The performance of Arthur Opp (Szarabajka) was I thought a good one. It reminded me occasionally of his anime characters, but he got into Arthur. By contrast, I just couldn't warm to Kel (Heyborne). I thought that voice to naggingly shrill (my 12 y.o. who knows her stuff said it sounded boring, I think for its sameness).
I guess I am in a minority on this one, but it's not on my list. Sorry.
This adjunct to the text of Mother Night is wholly unnecessary and, in my view, self indulgent. It is of marginal relevance to the author and of no relevance to the text that I can identify. I wouldn't waste your time (about 15 minutes) listening to it.
There are not many books that I have read or heard that stimulate so much deep thought and moral questioning as this title. This was apparent to me from the copious amount of notes that I took whilst listening, even exceeding the notes I took for reviewing "The Road". That is because the central character, Howard W. Campbell, is so difficult to place within one's moral compass. At times he's so redeemable and at others he is plain offensive. Most of the time he's somewhere in the middle. It's hard to like him, but I couldn't bring myself to hate him either. That normally makes for a shallow book (reflecting a shallow character), but not this time.
This was also a title that drove me to the 'Net; to research the real life counter-part of Campbell, the Lords Haw-Haw and Hee-Haw of WWII. The latter was an American christened Fred W. Kaltenbach (according to Wiki). I also looked into the Nazi propaganda machine of Herr Goebbles. I lthink this quote from Goebbles captured Campbell's elusive mediocrity and provide his moral refuge,
"The essence of propaganda consists in winning people over to an idea so sincerely, so vitally, that in the end they succumb to it utterly and can never escape from it."
The other characters are also very interesting. Wirtanen, who enlists Campbell, is a particularly challenging character. Some of his justifications of the unjustifiable in the name of patriotism reminded me of Milo Mindbender's explanations to Yossarin (about how the Syndicate in "Catch-22" can buy for 7c and sell at 5c for a profit).
The performance of Victor Bevine was very good, too. I thought he captured the mood of the text. He drove me to get a copy of the 1996 movie (starring Nick Nolte and Sheryl Lee, the latter of "Twin Peaks" fame), which I enjoyed the more for having heard the text presented so well.
Overall, I thoroughly enjoyed this listen. It stimulated, questioned and entertained. You can't ask for more provoking that that.
The huge positive about this title is Bryan Cranston. It is hard to conceive of a better reading than his. It captured the people, the place and the time. Of course, he had material to work with, but my gut feel was that he put a lot more on the paddock than the personell he had at his disposal. It is like a great coach raising an average team to another level. I felt this with sufficient conviction that I borrowed the paperback (telling that I didn't buy it, I think) and read it. I read it reasonably quickly, although I think I glossed some of it because it was familiar and just plain not as gripping as Cranston's performance. I think this is rare. I've read good books that are read well and it enhances the book, but it started out good. Sure it got better, but it didn't go from a 3 to a 4 star STORY; overall, maybe, but not the story.
So, talking about the story; it was on the good side of ok. A safe 3. I found the "story is not true" part a bit hard to follow, but I'm guessing it was a literary device to convey the blurred line between fact and reality, fear and courage. If not, then I'm one of those people the author says "just don't get it".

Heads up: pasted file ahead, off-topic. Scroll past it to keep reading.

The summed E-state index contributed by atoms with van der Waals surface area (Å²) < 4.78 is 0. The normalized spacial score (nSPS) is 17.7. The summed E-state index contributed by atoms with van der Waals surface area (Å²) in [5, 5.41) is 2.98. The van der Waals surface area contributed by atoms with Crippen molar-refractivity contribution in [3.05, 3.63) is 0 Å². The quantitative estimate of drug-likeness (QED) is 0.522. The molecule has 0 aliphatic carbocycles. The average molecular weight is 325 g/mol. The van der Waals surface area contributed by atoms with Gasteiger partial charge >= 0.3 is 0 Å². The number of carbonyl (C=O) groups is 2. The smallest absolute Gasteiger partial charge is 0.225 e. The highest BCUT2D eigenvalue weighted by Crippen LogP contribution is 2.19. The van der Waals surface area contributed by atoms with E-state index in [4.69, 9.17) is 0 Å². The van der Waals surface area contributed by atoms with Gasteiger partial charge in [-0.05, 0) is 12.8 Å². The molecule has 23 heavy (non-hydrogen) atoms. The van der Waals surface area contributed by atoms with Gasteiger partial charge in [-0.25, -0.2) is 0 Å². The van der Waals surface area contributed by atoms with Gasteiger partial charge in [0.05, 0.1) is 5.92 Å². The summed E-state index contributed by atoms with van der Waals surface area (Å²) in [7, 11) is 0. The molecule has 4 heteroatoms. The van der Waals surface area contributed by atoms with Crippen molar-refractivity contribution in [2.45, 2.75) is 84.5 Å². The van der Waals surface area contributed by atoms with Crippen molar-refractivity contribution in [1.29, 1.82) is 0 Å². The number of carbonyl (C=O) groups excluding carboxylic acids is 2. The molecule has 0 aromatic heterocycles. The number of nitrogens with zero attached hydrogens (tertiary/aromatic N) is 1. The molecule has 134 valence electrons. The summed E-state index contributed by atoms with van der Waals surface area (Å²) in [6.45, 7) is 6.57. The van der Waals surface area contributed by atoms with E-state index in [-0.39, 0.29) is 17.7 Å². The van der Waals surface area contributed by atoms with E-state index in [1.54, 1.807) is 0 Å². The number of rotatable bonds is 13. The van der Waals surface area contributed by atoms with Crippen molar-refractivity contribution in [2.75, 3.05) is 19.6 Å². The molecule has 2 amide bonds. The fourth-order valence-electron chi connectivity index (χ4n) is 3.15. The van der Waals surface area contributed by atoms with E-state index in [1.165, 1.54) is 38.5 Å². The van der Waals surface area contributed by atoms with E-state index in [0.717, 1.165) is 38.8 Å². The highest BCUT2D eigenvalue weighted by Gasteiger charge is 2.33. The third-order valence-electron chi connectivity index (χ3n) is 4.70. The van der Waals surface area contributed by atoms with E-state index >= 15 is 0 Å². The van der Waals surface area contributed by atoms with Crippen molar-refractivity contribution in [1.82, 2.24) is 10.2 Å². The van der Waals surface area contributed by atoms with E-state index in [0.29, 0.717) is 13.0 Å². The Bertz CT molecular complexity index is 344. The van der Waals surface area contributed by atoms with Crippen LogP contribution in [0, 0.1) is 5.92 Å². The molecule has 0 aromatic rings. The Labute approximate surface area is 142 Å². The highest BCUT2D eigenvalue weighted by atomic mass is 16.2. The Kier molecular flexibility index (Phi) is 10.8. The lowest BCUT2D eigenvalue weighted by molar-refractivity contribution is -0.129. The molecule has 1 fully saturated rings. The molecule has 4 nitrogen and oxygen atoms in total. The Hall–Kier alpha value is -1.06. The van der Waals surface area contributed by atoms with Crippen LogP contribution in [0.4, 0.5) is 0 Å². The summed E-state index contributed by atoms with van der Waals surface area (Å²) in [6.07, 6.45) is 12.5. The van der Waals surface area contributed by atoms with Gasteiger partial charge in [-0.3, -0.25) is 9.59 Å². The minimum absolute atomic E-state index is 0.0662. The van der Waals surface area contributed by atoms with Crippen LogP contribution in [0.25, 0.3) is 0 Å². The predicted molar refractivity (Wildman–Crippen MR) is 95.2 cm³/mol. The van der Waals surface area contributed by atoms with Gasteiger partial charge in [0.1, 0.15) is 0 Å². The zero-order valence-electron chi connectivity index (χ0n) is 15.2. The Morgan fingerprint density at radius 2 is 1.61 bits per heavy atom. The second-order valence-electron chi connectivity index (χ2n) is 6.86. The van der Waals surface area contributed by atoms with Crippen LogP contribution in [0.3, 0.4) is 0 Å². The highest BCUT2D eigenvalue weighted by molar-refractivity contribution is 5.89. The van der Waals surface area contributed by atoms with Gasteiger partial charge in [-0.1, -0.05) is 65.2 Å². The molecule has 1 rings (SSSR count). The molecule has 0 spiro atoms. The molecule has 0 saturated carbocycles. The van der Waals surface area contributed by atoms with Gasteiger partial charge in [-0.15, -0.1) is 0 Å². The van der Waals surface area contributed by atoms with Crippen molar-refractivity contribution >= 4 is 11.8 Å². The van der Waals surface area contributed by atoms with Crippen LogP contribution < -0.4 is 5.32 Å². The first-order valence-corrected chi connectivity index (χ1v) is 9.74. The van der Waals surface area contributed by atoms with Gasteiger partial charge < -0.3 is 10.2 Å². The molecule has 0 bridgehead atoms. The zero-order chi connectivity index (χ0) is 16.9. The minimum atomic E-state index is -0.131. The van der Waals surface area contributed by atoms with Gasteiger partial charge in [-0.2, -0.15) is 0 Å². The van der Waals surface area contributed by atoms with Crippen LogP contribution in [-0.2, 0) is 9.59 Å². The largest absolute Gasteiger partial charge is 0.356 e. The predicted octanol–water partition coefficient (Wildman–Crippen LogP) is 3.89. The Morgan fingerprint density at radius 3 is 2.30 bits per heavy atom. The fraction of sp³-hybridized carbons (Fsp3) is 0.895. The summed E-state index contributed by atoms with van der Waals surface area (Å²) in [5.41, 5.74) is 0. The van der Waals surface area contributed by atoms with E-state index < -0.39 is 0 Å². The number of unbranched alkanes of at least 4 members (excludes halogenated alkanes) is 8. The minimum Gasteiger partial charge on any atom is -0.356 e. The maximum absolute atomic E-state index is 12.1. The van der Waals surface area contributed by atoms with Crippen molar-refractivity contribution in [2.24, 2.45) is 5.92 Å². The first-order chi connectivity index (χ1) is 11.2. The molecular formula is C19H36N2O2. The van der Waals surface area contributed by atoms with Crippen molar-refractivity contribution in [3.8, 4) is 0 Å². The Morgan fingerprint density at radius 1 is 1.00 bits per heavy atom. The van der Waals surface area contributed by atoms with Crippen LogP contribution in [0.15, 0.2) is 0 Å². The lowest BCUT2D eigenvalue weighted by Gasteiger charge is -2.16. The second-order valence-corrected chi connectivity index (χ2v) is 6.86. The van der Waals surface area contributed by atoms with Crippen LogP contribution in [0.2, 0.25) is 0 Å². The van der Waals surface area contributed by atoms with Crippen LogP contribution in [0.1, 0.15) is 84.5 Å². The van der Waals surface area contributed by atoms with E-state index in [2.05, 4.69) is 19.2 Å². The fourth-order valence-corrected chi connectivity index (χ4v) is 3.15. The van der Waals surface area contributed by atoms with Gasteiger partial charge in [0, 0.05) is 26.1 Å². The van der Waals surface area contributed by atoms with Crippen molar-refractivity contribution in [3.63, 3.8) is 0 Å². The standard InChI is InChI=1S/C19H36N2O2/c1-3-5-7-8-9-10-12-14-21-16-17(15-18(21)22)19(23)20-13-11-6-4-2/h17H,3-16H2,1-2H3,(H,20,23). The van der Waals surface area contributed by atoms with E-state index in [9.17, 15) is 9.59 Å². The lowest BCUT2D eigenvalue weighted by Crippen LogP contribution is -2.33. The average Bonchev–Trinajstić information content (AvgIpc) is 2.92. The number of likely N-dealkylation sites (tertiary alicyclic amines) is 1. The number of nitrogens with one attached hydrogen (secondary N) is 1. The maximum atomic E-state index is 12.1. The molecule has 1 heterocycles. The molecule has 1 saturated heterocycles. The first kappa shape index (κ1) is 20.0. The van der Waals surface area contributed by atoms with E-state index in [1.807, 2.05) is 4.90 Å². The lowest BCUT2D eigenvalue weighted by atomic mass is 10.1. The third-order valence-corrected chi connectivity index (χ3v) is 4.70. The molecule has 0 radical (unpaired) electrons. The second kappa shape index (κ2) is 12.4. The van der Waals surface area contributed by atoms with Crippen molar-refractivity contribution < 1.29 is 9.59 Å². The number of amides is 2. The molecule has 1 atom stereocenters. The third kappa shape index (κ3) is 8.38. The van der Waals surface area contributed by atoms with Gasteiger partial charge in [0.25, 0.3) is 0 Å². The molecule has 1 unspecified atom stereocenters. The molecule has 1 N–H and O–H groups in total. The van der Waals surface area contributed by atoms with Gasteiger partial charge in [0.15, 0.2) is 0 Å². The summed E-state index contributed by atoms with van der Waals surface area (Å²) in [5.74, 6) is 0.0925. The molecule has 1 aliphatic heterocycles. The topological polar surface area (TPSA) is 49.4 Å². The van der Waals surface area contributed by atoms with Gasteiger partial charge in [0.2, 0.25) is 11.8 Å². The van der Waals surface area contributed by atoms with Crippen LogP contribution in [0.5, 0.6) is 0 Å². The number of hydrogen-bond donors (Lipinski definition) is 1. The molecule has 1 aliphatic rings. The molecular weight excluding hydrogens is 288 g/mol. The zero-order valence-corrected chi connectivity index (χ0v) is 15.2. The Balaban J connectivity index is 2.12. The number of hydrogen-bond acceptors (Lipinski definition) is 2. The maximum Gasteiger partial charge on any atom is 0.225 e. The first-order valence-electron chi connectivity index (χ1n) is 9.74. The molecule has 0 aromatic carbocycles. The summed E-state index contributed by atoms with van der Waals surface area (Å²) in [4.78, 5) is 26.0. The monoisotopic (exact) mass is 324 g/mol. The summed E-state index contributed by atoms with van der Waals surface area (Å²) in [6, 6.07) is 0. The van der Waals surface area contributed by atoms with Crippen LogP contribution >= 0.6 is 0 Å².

I also got the impression that some of the Chapters had been published before as short stories. Sometimes (rarely) the names didn't co-incide and it appeared to be that names had been changed to protect identities at one point in time. This was confirmed by the extra part read by the author.
Turning to that extra part, I have to say that it was very disturbing. The apparently tenous and precarious line that he walks in his life was painful to listen to and in stark contrast to Cranston's assured voice (as the author's voice in the book, proper). In some ways this extra hour is the highlight of the title. In other ways I wish I'd never heard it.
This is a hard title to review. Worth the listen for many reasons, most of them due to Cranston's narration or the contrast between it and the author's real one.
Finally, after decades of hearing about this famous trial conducted by the Bard of the 'Bailey, "alone, and without a leader", I know the truth about the absent Leader.
Of course, I have know nearly from the start that Rumpole hardly needed a Leader and I had guessed that SWMBO's dearest "Daddy" might be at the heart of the absenteeism, but it is another thing to know the truth. And, as every good trial lawyer will tell you, the truth will come out, no matter what we might do to impede it (albeit in "the best traditions of the Bar"). Still, like all great secrets, shrouded in the mists of myth for decades, when it outs, the truth is not always as surprising as we might hope. That's how I felt about this title.
(There is a bit of a SPOILER coming, so skip the next paragraph now if you don't want to know).
The plot is as good as ever and Rumpole is as cynically and brutally brilliant as ever. But, like all great yarns, it might have been better for this one not to be told. For once I found myself analysing the evidence, which I've never felt the need to do with Mortimer's previous excursions along crime alley. I felt a hint of resentment that the bloodstains I heard so much about, and about we knew so little, were not front and centre. However, I was pleased to learn of the origins of the relationship between Rumpole and Chateau Thames Embankment and his defence of the ever grateful Timsons.